EMPTY SPACE is a space adventure. We begin with the following dream:
An alien research tool the size of a brown dwarf star hangs in the middle of nowhere, as a result of an attempt to place it equidistant from everything else in every possible universe. Somewhere in the fractal labyrinth beneath its surface, a woman lies on an allotropic carbon deck, a white paste of nanomachines oozing from the corner of her mouth. She is neither conscious nor unconscious, dead nor alive. There is something wrong with her cheekbones. At first you think she is changing from one thing into another - perhaps it's a cat, perhaps it's something that only looks like one - then you see that she is actually trying to be both things at once. She is waiting for you, she has been waiting for you for perhaps 10,000 years. She comes from the past, she comes from the future. She is about to speak...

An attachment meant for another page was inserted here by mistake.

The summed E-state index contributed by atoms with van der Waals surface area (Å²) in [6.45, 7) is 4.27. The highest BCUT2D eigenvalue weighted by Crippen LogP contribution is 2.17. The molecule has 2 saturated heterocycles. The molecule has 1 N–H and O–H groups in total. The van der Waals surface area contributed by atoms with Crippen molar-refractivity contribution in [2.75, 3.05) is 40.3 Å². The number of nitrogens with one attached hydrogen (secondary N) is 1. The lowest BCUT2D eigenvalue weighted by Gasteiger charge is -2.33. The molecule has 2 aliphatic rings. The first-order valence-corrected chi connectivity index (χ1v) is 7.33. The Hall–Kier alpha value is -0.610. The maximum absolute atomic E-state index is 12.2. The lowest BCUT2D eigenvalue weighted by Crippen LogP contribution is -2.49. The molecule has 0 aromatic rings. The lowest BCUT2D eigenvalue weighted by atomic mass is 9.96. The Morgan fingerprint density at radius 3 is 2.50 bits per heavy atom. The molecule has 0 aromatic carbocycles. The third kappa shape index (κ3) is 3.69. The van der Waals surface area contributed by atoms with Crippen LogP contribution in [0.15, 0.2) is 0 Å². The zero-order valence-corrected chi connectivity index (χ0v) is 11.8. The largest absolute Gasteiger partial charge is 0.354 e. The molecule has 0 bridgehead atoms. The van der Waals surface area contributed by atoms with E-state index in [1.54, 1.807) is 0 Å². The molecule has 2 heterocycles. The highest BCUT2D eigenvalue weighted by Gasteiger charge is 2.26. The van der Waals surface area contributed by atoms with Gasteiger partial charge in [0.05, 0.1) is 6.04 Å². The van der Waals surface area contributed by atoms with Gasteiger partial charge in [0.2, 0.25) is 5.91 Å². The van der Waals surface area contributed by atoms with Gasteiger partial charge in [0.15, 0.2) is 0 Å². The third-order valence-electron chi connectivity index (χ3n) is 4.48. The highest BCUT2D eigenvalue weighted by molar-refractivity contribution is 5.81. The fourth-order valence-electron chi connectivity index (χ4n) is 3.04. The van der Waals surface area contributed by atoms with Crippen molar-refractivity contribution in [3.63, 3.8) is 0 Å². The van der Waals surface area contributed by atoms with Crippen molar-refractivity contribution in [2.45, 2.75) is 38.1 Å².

EMPTY SPACE is a sequel to LIGHT and NOVA SWING, three strands presented in alternating chapters which will work their way separately back to this image of frozen transformation.
The third in genre legend Harrison's Kefahuchi Tract sequence, following Light (2002) and Nova Swing (2007), is a self-referential mash-up of comedic horror and space opera caricature. By turns brilliantly satirical, impenetrably dense, and deliberately crude, it alternates between the near future, where twice-widowed Anna Waterman is haunted by memories of her first husband, and a further space-faring future. A policewoman investigates a series of murders while trying on various names for size; the renegade crew of Nova Swing takes aboard dangerous cargo; and a woman appears suspended from a star-sized alien research tool thousands of years old. Deliberately inconsistent, most characters wallow in a state of existential angst and quantum absurdity, eventually coming to imaginatively grisly ends or beginnings, in a universe where sexual tourism powers economies and "stars and galaxies... look almost as remarkable as a new pair of Minnie Sittelman fuck-me pumps." Fans of Harrison's previous works will enjoy this postmodern pastiche, though it could prove excessively opaque to others.